One of those odd coming together of items in the news. There was the parade of the Gurkhas in Aldershot, being given the Freedom of the District of Rushmoor. The other was the attempt to slag off Dan Jarvis, Labour MP for Barnsley, a former military man and contender for leadership of the Labour Party.
Barnsley is famous for many things, lesser known ones being that the Light Dragoons and The Yorkshire Regiment both have The Freedom of the Borough, inherited from the former 13/18 Hussars and The York and Lancaster Regiment.
The latter was one of the two regiments in 1968 that disbanded rather than being merged with another. The other, for whom honour mattered more than civil service practicalities was, of course, The Cameronians.
In the first World War Barnsley had two Pals Battalions, 1st and 2nd, the 13th and 14th York and Lancaster's who were as good as any. They were at the Battle of the Somme in 1916, and in the same sector as grandad.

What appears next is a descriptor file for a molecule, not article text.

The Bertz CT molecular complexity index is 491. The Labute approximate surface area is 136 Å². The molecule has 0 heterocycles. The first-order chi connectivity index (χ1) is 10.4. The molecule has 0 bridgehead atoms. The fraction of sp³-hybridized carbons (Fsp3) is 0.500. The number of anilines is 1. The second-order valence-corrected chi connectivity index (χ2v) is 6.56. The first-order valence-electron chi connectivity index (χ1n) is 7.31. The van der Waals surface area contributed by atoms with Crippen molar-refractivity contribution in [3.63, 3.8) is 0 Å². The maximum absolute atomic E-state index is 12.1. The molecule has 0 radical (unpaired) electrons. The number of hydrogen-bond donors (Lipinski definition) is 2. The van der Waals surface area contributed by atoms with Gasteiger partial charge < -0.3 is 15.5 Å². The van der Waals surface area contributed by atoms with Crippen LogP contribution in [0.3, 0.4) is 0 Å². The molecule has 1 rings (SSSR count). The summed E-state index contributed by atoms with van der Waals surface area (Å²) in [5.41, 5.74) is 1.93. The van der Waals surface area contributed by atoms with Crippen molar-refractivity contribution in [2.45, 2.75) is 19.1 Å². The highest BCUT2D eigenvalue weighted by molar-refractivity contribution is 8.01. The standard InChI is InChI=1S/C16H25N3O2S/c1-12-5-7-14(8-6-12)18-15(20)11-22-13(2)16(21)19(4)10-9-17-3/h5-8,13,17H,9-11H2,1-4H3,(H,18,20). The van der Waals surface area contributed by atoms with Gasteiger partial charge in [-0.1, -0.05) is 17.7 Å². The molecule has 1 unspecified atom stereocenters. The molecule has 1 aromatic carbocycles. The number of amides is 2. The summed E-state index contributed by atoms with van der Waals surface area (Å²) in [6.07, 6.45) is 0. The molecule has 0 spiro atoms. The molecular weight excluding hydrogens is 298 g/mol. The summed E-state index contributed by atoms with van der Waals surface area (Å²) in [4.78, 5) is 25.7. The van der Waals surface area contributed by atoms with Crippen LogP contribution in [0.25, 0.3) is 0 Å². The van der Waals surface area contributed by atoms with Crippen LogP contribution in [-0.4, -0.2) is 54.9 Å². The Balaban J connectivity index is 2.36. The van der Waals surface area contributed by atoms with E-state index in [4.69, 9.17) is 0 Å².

This day in 1916 from a war diary spells it out in detail. The Labour Party in Parliament these days has very few with military experience and arguably even fewer from the old working class. The Party of Major Attlee, a brave and gallant soldier, and many others are ghosts of the past from whom their successors shrink.
It is 200 years this year since the Gurkha's first swore loyalty to the King of England in the shape of King George III, then sadly in the grip of dementia and via the offices of the Honourable East India Company.
This was after a military expedition had gone into Nepal in 1815 to stop the raiding of the tribes and to extend British authority. The Quartermaster to the force was Edward Cairncross Sneyd whose younger sister, Harriet, who married well, turns up often in Burke's Peerage.
Today The Gurkhas are an important part of our defence capability, and the leaders of any part ought to recognise this and of the many implications. While there is an outside chance that Cameron may be dimly aware, albeit being very confused about Cameronians, but the present high command of the Labour Party will know and care little.
Perhaps Dan Jarvis can spell it out to them. If a parade ground could be made available for the occasion it might give them a taste for the military.